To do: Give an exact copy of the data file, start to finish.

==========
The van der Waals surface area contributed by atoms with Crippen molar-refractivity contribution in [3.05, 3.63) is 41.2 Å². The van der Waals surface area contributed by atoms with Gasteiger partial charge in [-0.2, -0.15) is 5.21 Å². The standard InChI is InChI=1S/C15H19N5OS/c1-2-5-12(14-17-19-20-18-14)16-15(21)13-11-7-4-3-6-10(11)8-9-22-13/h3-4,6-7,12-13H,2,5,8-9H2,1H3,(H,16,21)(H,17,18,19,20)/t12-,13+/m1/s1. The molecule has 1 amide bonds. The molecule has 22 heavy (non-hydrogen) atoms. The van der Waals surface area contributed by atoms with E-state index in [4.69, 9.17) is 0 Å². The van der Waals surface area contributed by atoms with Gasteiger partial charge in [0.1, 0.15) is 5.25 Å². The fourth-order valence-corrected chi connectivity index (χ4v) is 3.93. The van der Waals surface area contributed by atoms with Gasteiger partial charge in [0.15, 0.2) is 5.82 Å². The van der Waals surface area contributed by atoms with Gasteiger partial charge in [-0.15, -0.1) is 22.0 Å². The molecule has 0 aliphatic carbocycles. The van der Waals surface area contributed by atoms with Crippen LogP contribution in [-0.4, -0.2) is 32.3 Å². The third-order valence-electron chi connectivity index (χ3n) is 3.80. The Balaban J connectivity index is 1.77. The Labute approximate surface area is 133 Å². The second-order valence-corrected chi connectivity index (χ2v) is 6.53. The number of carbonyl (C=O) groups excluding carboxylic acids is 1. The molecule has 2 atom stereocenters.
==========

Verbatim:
The van der Waals surface area contributed by atoms with Crippen molar-refractivity contribution in [3.05, 3.63) is 41.2 Å². The van der Waals surface area contributed by atoms with Gasteiger partial charge in [-0.2, -0.15) is 5.21 Å². The standard InChI is InChI=1S/C15H19N5OS/c1-2-5-12(14-17-19-20-18-14)16-15(21)13-11-7-4-3-6-10(11)8-9-22-13/h3-4,6-7,12-13H,2,5,8-9H2,1H3,(H,16,21)(H,17,18,19,20)/t12-,13+/m1/s1. The molecule has 1 amide bonds. The molecule has 22 heavy (non-hydrogen) atoms. The van der Waals surface area contributed by atoms with E-state index in [4.69, 9.17) is 0 Å². The van der Waals surface area contributed by atoms with Gasteiger partial charge in [0.1, 0.15) is 5.25 Å². The fourth-order valence-corrected chi connectivity index (χ4v) is 3.93. The van der Waals surface area contributed by atoms with Gasteiger partial charge in [0.15, 0.2) is 5.82 Å². The van der Waals surface area contributed by atoms with Gasteiger partial charge in [-0.15, -0.1) is 22.0 Å². The molecule has 0 aliphatic carbocycles. The van der Waals surface area contributed by atoms with Crippen LogP contribution in [-0.4, -0.2) is 32.3 Å². The third-order valence-electron chi connectivity index (χ3n) is 3.80. The Balaban J connectivity index is 1.77. The Labute approximate surface area is 133 Å². The second-order valence-corrected chi connectivity index (χ2v) is 6.53. The number of carbonyl (C=O) groups excluding carboxylic acids is 1. The molecule has 2 atom stereocenters.